If This Is a Man
edited by Ann Goldstein, with an introduction by Toni Morrison
Liveright, 3,008 pp., $100
The unexpected news of the passing of Primo Levi on April 11, 1987 shocked not only his family and friends but also readers of his work around the world. Levi’s death, the result of a fall down the narrow stairwell of his apartment building in Turin, was officially pronounced a suicide. In part because he left no message behind, some of his close friends doubted that he had killed himself. Others, including his biographers, have agreed with the verdict of suicide, an issue to which I shall return. One matter is beyond dispute: In the large and still growing corpus of literature written in response to the Nazi genocide of the Jews, Levi has become canonical. The reasons for this are amply displayed in The Complete Works of Primo Levi, a handsomely produced three-volume gathering of almost everything Levi wrote, edited by one of his most distinguished English translators, Ann Goldstein.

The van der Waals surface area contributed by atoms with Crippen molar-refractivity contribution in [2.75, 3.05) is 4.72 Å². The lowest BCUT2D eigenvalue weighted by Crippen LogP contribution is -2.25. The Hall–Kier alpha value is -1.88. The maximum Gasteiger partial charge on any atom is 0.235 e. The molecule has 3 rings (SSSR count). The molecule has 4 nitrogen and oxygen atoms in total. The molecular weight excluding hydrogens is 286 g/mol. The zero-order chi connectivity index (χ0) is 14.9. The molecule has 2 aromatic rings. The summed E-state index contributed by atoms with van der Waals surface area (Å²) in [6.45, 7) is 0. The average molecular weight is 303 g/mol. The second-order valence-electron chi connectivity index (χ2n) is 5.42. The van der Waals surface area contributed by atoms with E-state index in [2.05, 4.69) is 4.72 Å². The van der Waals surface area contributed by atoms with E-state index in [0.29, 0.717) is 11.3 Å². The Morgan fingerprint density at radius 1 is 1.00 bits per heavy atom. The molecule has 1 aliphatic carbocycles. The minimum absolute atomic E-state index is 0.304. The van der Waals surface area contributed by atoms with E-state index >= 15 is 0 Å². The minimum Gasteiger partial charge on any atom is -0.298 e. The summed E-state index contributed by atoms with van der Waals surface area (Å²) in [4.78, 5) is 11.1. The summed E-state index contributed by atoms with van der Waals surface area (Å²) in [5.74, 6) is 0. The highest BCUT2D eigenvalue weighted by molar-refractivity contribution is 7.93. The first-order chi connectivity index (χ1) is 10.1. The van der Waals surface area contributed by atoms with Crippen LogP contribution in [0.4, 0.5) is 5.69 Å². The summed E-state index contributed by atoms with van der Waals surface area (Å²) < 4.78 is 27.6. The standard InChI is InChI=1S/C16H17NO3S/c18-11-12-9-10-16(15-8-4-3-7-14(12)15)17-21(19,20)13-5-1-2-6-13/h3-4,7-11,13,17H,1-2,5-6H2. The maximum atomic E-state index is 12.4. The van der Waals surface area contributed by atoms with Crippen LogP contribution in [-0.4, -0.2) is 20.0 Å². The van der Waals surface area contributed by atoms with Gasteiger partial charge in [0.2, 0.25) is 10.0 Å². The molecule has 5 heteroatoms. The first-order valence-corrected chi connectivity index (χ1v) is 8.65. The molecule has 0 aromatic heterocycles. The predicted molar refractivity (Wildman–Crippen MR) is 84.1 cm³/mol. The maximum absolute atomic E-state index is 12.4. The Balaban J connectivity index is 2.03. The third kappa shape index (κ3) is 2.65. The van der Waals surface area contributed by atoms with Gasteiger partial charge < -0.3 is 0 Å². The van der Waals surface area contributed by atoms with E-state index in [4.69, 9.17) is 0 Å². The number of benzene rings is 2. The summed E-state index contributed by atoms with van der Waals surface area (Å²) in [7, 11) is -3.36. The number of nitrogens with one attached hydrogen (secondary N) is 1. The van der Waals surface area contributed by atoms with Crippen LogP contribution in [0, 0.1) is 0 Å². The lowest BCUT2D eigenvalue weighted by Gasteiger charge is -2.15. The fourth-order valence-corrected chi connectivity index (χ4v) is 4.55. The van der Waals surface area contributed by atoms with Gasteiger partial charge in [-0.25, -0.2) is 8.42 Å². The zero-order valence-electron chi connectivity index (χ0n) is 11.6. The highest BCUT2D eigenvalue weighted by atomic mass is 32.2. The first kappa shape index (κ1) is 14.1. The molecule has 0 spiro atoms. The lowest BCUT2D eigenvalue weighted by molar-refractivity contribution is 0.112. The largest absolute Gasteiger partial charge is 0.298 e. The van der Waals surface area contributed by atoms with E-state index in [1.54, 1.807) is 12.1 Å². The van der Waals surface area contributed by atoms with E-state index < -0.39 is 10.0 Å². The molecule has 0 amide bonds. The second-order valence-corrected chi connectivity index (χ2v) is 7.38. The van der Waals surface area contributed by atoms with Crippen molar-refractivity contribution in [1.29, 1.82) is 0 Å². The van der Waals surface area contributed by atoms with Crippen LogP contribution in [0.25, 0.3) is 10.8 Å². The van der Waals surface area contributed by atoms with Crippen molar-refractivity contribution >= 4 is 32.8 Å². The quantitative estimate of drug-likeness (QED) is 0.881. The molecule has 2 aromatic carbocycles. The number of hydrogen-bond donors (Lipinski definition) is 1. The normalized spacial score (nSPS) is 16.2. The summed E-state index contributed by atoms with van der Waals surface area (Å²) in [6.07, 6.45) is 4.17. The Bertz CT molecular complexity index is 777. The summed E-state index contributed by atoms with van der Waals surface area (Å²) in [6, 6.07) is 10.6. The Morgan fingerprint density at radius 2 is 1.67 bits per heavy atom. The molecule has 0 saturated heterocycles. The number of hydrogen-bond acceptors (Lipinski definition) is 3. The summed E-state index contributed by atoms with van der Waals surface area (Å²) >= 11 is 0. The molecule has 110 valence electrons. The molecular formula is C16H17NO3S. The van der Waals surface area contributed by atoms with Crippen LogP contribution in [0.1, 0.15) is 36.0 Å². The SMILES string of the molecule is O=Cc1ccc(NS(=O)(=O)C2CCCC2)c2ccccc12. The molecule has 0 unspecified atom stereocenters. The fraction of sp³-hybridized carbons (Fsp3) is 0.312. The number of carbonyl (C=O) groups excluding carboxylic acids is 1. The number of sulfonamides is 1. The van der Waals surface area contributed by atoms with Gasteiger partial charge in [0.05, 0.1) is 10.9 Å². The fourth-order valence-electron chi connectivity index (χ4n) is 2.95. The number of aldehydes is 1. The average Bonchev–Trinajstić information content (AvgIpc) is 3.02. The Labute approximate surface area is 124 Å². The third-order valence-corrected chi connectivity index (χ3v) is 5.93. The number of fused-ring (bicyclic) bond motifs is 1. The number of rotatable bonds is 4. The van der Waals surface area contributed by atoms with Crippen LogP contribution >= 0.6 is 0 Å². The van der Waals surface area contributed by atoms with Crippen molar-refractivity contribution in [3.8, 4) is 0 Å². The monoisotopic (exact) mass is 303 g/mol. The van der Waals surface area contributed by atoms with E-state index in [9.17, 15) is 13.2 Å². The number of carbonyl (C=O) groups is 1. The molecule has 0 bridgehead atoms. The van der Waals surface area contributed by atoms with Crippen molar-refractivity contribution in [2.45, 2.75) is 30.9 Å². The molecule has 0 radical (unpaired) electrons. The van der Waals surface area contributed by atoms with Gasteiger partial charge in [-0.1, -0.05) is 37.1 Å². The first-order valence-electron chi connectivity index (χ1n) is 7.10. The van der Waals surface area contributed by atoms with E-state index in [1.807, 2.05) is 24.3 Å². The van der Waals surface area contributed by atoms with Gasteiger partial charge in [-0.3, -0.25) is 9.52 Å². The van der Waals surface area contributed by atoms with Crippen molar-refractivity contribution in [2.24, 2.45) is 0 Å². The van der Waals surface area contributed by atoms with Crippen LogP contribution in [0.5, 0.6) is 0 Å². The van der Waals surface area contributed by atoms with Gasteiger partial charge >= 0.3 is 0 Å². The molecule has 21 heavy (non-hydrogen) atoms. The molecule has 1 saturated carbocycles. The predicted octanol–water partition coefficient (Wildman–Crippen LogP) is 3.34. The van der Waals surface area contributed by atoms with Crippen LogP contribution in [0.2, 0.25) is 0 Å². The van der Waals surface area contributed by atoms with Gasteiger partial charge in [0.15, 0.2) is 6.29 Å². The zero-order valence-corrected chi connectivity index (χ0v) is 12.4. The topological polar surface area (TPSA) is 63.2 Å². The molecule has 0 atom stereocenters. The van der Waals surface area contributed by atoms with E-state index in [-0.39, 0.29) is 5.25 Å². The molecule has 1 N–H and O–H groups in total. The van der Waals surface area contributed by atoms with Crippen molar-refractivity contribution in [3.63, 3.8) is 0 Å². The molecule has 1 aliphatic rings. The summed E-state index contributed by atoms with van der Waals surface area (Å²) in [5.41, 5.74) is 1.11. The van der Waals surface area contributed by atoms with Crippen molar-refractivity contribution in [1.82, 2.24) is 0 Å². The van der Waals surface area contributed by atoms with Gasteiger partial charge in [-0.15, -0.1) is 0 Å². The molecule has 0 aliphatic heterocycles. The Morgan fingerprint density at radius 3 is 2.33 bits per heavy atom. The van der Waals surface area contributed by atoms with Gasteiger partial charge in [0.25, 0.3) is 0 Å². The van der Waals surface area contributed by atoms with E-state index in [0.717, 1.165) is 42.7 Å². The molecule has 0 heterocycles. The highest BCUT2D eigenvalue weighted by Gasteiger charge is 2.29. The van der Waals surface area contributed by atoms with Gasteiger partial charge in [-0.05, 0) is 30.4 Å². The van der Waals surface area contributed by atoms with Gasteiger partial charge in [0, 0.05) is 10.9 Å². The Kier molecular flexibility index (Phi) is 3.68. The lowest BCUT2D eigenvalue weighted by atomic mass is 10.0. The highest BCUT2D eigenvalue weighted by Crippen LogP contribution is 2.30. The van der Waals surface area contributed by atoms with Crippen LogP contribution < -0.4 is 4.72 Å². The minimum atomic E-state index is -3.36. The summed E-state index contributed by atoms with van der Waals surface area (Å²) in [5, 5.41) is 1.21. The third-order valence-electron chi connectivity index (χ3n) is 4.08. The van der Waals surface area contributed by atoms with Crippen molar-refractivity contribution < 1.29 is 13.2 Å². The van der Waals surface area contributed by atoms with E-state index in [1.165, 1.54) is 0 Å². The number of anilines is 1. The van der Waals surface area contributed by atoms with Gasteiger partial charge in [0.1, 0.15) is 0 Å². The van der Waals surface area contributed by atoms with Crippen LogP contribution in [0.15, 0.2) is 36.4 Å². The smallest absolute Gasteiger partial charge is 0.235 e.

Totaling more than 3,000 pages, this large collection will generously reward all of the time that readers can devote to it. What they will discover will be both familiar and new: The three volumes present 14 of Levi’s books previously published in Italian, but some of the material is appearing for the first time in English. Thirteen of these books have new English translations, one of which, Stuart Woolf’s rendering of Levi’s Auschwitz memoir, Se questo è un uomo, appears in a partially revised translation and with a new title: If This Is a Man instead of Survival in Auschwitz. The breadth of Levi’s literary range in these pages—memoirs, essays, novels, short stories, poetry, science fiction, newspaper articles, book prefaces and forewords, book and film reviews—is striking. Equally striking is the variety of subjects covered: not only the Shoah but science, technology, language, work, games, the mysteries of the universe, literary and political questions, aspects of the Jewish tradition, and more. A Cartesian by nature and a scientist by training, Levi had an endlessly curious, probing mind. He often claimed that he was first and foremost a chemist and not a professional writer, but anyone who reads Levi with care will be moved by the sober lucidity, subtlety, concision, and analytical power of his prose. As Saul Bellow put it, “In Levi’s writing, nothing is superfluous and everything is essential.”